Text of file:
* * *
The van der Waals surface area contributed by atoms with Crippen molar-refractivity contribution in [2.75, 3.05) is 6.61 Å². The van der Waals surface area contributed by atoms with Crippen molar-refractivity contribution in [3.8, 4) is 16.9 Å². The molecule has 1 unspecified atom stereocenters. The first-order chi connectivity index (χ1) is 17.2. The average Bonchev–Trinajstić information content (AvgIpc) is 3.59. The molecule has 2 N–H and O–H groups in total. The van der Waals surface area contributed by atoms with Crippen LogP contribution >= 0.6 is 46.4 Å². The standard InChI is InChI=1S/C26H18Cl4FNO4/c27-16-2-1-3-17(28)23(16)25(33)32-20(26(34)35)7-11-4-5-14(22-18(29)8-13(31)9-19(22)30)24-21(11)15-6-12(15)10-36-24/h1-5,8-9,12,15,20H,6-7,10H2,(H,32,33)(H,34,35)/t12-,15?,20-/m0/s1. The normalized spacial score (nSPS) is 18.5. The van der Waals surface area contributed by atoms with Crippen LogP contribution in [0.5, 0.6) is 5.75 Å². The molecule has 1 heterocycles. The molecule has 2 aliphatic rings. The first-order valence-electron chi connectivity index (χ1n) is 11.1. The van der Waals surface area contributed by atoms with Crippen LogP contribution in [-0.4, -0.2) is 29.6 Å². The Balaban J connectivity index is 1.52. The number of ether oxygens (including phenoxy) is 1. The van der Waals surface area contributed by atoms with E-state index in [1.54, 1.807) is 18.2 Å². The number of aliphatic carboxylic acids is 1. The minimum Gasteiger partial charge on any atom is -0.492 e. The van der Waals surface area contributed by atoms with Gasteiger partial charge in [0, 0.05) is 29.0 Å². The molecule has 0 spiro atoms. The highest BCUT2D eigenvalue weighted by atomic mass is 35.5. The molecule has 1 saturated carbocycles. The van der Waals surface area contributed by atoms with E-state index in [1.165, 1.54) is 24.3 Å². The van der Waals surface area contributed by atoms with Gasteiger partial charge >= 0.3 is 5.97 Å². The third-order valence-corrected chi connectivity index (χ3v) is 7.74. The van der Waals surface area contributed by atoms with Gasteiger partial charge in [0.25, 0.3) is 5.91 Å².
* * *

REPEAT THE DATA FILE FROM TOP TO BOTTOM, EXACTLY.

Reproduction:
The van der Waals surface area contributed by atoms with Crippen molar-refractivity contribution in [2.75, 3.05) is 6.61 Å². The van der Waals surface area contributed by atoms with Crippen molar-refractivity contribution in [3.8, 4) is 16.9 Å². The molecule has 1 unspecified atom stereocenters. The first-order chi connectivity index (χ1) is 17.2. The average Bonchev–Trinajstić information content (AvgIpc) is 3.59. The molecule has 2 N–H and O–H groups in total. The van der Waals surface area contributed by atoms with Crippen LogP contribution >= 0.6 is 46.4 Å². The standard InChI is InChI=1S/C26H18Cl4FNO4/c27-16-2-1-3-17(28)23(16)25(33)32-20(26(34)35)7-11-4-5-14(22-18(29)8-13(31)9-19(22)30)24-21(11)15-6-12(15)10-36-24/h1-5,8-9,12,15,20H,6-7,10H2,(H,32,33)(H,34,35)/t12-,15?,20-/m0/s1. The normalized spacial score (nSPS) is 18.5. The van der Waals surface area contributed by atoms with Crippen LogP contribution in [0.5, 0.6) is 5.75 Å². The molecule has 1 heterocycles. The molecule has 2 aliphatic rings. The first-order valence-electron chi connectivity index (χ1n) is 11.1. The van der Waals surface area contributed by atoms with Crippen LogP contribution in [-0.4, -0.2) is 29.6 Å². The Balaban J connectivity index is 1.52. The number of ether oxygens (including phenoxy) is 1. The van der Waals surface area contributed by atoms with E-state index in [1.54, 1.807) is 18.2 Å². The number of aliphatic carboxylic acids is 1. The minimum Gasteiger partial charge on any atom is -0.492 e. The van der Waals surface area contributed by atoms with Gasteiger partial charge in [0, 0.05) is 29.0 Å². The molecule has 0 spiro atoms. The highest BCUT2D eigenvalue weighted by atomic mass is 35.5. The molecule has 1 saturated carbocycles. The van der Waals surface area contributed by atoms with E-state index in [1.165, 1.54) is 24.3 Å². The van der Waals surface area contributed by atoms with Gasteiger partial charge >= 0.3 is 5.97 Å². The third-order valence-corrected chi connectivity index (χ3v) is 7.74. The van der Waals surface area contributed by atoms with Gasteiger partial charge in [0.25, 0.3) is 5.91 Å².